Flexible electronic research has thus far focussed on exploring several materials and fabrication techniques. Whilst these are important areas, device modelling and circuit design are critical to take the research closer to manufacturing. The acceptable degree of bendability for reliable operation of devices and circuits is a question that has not been addressed so far. This is a challenging because the standard transistor models for circuit simulation programs such as SPICE do not take into account the dynamic bendability induced effects. FLEXELDEMO addressed these challenges by systematically characterizing the ultra-thin chips, identifying various parameters that change with bending, and suggesting improved BSIM models for devices over bendable substrates.
8. ‘CONTEST’– EU funded Marie Curie ITN project (Webpage – http://www.contest-itn.eu)
This Innovative Training Network (ITN) trained 18 young researchers and investigated the various critical aspects related to flexible electronics to obtain an electronically-enhanced and wearable smart skin for robotic applications. The silicon and organic materials based solutions were investigated to obtain systems with the advantages of both. BEST group members explored different techniques to integrate silicon and graphene based device on flexible substrates and obtaining reliable operation.
9.FLEXSENSOTRONICS– EU Funded Marie Curie Fellowship project.
The aim of this project was to develop method for transferring Si based macro/micro/nanostructures on physically flexible substrates to develop sensitive electronic systems for wearable electronic skin applications. The challenges included processing and combining stiff and brittle device materials with soft and compliant substrates while ensuring proper electrical functionality of the devices (when they undergo mechanical deformations). The two methodologies adopted in this project are:
(a) Microstructures based approach: The micro/nanostructures such and micro/nanowires and ribbons are obtained using top-down fabrication method. These micro/nanostructures are then transferred printed onto flexible subtrates in such as way that they result in electronics devices and circuits. Some results are shown in the figures below:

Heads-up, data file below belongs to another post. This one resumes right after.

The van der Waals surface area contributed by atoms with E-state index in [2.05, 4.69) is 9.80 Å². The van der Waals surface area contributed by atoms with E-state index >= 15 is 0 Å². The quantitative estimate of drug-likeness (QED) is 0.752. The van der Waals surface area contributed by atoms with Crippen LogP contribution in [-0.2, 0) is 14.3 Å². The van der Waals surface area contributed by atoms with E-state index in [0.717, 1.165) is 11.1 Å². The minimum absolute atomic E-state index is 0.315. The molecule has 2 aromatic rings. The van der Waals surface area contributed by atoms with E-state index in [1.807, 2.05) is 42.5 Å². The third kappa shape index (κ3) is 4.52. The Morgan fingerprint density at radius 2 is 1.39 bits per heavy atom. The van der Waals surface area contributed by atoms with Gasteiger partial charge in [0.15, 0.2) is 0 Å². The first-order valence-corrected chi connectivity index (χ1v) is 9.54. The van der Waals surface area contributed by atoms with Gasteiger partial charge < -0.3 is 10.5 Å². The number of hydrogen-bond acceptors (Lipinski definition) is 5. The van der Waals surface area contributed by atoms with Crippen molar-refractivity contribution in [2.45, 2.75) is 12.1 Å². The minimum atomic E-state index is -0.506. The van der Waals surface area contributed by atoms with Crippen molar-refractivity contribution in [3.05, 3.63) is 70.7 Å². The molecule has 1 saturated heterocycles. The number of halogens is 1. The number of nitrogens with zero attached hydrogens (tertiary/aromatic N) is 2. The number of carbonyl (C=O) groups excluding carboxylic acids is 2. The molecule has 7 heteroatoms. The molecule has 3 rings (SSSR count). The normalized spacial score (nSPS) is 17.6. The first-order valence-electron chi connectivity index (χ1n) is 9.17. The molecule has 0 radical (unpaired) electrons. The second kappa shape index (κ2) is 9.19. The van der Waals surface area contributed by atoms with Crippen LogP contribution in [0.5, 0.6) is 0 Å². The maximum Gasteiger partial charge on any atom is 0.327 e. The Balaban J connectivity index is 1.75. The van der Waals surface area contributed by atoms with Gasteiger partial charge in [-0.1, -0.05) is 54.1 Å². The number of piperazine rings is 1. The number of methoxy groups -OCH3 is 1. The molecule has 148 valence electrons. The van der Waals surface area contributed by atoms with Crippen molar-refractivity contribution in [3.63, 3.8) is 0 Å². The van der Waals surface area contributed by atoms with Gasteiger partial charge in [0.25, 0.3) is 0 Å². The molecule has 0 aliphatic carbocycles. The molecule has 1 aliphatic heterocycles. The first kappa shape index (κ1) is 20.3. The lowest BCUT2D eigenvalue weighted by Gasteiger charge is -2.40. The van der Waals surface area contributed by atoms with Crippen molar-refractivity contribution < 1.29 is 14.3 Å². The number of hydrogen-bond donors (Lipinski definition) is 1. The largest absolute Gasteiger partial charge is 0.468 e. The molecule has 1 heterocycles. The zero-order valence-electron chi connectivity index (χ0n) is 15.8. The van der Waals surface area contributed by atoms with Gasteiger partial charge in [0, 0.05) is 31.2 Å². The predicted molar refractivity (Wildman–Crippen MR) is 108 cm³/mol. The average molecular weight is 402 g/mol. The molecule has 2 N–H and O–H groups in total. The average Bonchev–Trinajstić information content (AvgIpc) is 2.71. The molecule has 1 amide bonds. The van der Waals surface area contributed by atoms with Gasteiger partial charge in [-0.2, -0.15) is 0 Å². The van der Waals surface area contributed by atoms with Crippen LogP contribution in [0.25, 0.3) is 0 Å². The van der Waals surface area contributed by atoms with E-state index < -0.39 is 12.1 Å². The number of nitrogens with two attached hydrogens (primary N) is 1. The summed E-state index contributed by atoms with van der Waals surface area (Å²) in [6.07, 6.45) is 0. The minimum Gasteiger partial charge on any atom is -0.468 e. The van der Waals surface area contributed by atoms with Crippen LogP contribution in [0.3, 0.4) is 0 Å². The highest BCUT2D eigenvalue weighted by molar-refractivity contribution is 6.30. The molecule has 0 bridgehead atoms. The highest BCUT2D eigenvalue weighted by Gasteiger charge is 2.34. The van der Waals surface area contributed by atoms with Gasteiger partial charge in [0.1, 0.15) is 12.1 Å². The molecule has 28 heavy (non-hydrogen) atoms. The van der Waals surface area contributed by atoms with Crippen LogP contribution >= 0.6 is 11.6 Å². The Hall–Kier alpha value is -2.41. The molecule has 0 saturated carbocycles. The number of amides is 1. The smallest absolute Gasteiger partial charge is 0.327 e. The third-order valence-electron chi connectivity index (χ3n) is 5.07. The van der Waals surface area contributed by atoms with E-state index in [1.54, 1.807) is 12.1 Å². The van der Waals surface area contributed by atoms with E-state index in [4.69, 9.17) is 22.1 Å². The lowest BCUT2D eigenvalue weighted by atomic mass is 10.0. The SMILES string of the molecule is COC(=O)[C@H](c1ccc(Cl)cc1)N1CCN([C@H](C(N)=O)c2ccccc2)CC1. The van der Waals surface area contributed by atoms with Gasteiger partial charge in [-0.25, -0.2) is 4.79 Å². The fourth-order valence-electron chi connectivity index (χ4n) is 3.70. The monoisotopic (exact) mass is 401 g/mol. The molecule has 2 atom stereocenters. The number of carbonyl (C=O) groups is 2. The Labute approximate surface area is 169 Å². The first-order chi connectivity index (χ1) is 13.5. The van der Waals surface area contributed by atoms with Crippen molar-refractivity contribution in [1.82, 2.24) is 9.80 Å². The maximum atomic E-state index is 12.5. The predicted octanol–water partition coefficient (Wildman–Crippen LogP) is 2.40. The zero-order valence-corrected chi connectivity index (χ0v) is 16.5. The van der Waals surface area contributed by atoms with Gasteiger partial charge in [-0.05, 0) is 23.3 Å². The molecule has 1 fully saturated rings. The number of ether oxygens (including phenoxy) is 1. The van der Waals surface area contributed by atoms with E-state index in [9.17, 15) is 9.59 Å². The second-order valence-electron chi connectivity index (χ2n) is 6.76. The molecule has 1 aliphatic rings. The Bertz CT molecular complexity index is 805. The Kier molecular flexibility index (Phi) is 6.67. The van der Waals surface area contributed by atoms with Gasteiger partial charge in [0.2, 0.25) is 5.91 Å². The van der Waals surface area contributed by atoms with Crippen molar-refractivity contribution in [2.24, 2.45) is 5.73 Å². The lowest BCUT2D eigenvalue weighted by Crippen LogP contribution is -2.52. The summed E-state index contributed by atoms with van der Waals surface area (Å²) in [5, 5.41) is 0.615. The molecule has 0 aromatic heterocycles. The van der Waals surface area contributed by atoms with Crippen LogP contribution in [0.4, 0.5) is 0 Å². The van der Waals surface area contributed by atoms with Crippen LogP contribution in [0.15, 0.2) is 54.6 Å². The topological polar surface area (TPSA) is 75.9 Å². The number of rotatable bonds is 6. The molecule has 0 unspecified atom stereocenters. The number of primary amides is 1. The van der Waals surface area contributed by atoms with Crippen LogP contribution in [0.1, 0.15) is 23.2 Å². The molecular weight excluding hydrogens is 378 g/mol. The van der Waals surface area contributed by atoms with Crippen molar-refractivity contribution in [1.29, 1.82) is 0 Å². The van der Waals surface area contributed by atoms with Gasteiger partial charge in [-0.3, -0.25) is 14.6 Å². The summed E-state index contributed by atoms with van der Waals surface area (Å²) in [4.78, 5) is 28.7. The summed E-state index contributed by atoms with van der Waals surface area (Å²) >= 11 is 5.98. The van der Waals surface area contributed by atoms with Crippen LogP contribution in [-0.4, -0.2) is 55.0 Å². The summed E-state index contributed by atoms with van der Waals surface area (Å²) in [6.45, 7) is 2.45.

(b) Ultra-thin Flex-Chip Approach: The ultra-thin and mechanically flexible silicon chips are obtained by thinning down the conventional wafers and the transferring the these chips to flexible substrates. This Flex-Chip approach is complimentary to the micro/nanostructures based approach. Some results are shown in the figures below:
10. POSFET Tactile Sensing Arrays
The goal of this project was to develop POSFET (Piezoelectric Oxide Semiconductor Field Effect Transistor) tactile sensing arrays using piezoelectric polymers and MOS transistor. A reliable fabrication process, including the deposition, patterning and poling of piezoelectric polymer films on a silicon chip, was developed for fabricating the high resolution tactile sensing arrays. The POSFET research has now advanced towards tactile sensing system on-chip – with tactile sensing arrays and on-chip basic electronics. Some results are shown in the figures below:
11. Italian MIUR PRIN-2007 Project
The aim of this project was to develop POSFET touch sensing devices based tactile sensing system including interface electronics for the humanoid robot ‘i-cub‘.
12. ROBOSKIN – EU funded Project.
ROBOSKIN developed new sensor technologies to provide tactile feedback
from large areas of a robot’s body and demonstrated a range of new robot capabilities based on robot skin tactile feedback.
13. RobotCub – EU Funded Project (Webpage – http://www.robotcub.org)